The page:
A new survey by the Pew Research Center on how Americans view cybersecurity finds that most people are concerned about online security but forgo the necessary steps to protect themselves.
The survey of 1,040 US adults shows that 41% of them have shared the password to one of their online accounts with friends or family members. Young adults are especially likely to engage in this behavior – 56% of online adults ages 18- to 29 have shared passwords.
Along with sharing passwords, 39% say they use the same password or very similar passwords for many of their online accounts. And 25% often use passwords that are less secure than they’d like because simpler passwords are easier to remember than more complex passwords.
"When it comes to passwords, very few of us are acing the test," says Aaron Smith, a co-author of the report, and associate director, research, at Pew. "And no age group is doing particularly well."
Smith says the study also found that people feel that they have lost control over their personal information. For example, the study found that 64% have directly experienced some type of significant data theft or fraud and 49% think their personal data has become less secure in recent years.
Americans have also lost confidence in major institutions to protect their data, mostly notably the federal government (28%) and social media sites (24%). In contrast, 42% of respondents say they are "somewhat confident" and another 27% say they are "very confident" that their credit card companies can be trusted to protect their data.
"In some ways it’s not a fair comparison because social media sites especially don’t have a full customer service staff and 1-800 numbers to call," says Eddie Schwartz, board director at ISACA. "Social media sites like Facebook are free and you get what you pay for."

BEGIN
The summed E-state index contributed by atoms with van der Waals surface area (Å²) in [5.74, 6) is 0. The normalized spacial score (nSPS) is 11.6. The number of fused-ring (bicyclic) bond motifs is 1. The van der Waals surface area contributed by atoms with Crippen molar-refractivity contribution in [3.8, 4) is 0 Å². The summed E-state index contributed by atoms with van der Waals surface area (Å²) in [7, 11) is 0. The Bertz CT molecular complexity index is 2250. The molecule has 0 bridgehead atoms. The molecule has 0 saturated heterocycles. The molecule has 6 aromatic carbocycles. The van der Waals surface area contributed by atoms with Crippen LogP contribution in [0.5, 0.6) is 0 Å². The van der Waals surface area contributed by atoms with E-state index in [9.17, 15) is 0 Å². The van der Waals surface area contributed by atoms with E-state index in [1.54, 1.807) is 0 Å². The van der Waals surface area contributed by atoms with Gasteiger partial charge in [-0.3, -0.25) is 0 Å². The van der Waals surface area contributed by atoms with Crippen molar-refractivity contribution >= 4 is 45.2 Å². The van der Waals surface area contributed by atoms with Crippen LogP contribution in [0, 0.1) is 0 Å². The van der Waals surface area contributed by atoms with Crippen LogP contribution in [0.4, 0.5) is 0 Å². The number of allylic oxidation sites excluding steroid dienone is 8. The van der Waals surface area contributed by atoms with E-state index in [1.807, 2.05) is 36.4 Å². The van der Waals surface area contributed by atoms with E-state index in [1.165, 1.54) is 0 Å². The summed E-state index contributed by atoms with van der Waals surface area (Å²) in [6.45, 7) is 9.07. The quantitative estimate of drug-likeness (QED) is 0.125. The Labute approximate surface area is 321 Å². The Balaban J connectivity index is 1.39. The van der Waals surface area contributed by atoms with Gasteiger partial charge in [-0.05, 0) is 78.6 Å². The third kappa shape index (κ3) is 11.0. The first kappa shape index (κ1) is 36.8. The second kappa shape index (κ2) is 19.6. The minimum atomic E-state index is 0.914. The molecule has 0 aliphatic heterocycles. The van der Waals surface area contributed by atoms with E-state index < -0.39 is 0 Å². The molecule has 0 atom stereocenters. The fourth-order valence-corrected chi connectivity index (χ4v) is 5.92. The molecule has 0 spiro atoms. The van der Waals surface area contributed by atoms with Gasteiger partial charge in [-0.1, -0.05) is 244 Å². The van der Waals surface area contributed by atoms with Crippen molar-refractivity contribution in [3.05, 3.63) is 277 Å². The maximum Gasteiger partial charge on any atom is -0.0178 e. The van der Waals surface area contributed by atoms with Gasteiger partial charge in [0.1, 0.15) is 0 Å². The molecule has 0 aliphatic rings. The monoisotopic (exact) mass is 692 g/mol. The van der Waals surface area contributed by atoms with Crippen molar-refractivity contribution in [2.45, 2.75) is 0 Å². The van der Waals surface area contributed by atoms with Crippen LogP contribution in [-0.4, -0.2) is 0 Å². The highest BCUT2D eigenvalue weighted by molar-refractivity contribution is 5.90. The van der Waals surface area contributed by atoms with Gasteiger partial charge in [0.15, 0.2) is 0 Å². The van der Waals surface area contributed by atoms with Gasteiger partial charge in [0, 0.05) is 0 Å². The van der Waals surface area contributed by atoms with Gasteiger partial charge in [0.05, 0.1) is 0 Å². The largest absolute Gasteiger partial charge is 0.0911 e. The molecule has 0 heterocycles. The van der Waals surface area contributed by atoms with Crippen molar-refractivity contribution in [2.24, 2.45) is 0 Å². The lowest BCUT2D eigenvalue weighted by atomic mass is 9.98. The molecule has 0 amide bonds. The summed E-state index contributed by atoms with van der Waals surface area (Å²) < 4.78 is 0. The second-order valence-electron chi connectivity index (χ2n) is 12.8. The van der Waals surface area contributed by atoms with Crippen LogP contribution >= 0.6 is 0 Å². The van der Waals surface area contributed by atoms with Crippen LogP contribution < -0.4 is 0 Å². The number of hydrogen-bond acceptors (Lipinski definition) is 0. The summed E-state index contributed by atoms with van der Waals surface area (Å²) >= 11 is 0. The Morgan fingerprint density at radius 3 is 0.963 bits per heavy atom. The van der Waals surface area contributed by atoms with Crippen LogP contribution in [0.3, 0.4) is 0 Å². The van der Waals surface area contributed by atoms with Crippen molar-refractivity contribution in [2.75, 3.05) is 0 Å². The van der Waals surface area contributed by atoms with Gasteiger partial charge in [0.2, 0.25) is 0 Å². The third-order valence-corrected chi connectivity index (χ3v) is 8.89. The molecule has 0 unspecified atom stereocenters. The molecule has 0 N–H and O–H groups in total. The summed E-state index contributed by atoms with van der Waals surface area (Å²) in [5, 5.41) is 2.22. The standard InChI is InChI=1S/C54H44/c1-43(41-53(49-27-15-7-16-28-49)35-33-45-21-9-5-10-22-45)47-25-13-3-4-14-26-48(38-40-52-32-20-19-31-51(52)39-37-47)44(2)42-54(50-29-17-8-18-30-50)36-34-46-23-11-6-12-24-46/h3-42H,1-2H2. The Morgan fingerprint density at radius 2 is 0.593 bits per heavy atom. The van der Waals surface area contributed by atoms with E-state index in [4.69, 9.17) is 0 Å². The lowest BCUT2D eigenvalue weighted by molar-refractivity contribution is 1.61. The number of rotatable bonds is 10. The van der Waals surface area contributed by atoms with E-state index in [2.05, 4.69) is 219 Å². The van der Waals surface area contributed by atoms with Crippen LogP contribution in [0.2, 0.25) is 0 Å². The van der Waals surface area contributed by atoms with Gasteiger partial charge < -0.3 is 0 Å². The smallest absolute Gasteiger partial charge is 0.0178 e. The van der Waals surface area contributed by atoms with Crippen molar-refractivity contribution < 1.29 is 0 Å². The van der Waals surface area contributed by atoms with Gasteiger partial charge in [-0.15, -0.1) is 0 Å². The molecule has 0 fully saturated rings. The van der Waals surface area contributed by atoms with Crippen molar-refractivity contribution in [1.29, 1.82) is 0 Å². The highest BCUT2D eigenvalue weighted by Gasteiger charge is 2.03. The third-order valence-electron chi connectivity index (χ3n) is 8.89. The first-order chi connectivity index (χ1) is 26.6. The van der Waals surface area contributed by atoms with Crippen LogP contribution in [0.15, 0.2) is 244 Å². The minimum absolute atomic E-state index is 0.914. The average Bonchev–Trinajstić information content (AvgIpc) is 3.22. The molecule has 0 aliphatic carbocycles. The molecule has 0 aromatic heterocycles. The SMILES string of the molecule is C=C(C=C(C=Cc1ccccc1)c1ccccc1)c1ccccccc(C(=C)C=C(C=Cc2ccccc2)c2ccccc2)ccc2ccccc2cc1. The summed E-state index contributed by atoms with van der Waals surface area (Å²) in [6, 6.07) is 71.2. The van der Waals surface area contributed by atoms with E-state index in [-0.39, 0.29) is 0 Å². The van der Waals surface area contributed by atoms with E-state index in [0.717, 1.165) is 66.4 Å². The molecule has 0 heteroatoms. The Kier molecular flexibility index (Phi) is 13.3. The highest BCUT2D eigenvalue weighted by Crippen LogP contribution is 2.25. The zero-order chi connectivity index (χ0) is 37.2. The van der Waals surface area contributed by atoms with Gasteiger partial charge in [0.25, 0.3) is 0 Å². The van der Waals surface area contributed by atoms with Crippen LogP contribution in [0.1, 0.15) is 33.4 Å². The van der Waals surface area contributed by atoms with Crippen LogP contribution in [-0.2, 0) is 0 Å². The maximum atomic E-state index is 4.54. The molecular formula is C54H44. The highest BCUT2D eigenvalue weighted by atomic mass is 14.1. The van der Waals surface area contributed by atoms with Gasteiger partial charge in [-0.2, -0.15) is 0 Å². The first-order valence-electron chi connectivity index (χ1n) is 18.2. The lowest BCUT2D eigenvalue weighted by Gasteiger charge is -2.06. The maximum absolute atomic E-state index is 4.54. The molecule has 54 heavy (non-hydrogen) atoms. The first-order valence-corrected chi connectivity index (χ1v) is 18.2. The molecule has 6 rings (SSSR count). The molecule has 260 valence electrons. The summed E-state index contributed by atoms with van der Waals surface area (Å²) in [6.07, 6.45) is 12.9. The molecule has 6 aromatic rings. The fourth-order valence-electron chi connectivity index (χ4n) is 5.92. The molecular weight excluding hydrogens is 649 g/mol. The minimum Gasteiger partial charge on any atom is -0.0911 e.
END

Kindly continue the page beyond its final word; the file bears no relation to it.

Schwartz adds that for the most part the Pew data meshes with a recent ISACA/RSA study from last year where 74% of respondents said they expected to fall prey to a cyberattack in the next year, and 60% hsf experienced a phishing attack.
"So yes, we know these cyberattacks are happening, we know they are bad, we’re afraid, but not always willing to do something about it," Schwartz says.
On a more positive note, the Pew study found that 52% of those surveyed use two-factor authentication on at least some of their online accounts. And 57% say they vary their passwords across their online accounts.
Here’s a sampling of some of the other findings of the report:
- Roughly 10% of those surveyed say they never update the apps on their smartphone, and only 32% do so automatically. Another 14% say they never update the operating system.
- 51% surveyed say a major attack on our nation’s public infrastructure will "probably" happen in the next five years, while 18% say it will "definitely" happen.
- 75% of American have heard at least something about the Target breach, and 47% has heard "a lot" about it. Only 33% of those surveyed are aware of the OPM attack with only 12% hearing "a lot" about it.
- Americans are divided over encryption. 46% believe that the government should be able to access encrypted communications to investigate crimes, while 44% says that technology companies should be able to use encryption tools that are unbreakable to law enforcement. Democrats and younger adults tend to support strong encryption, while Republicans side with law enforcement.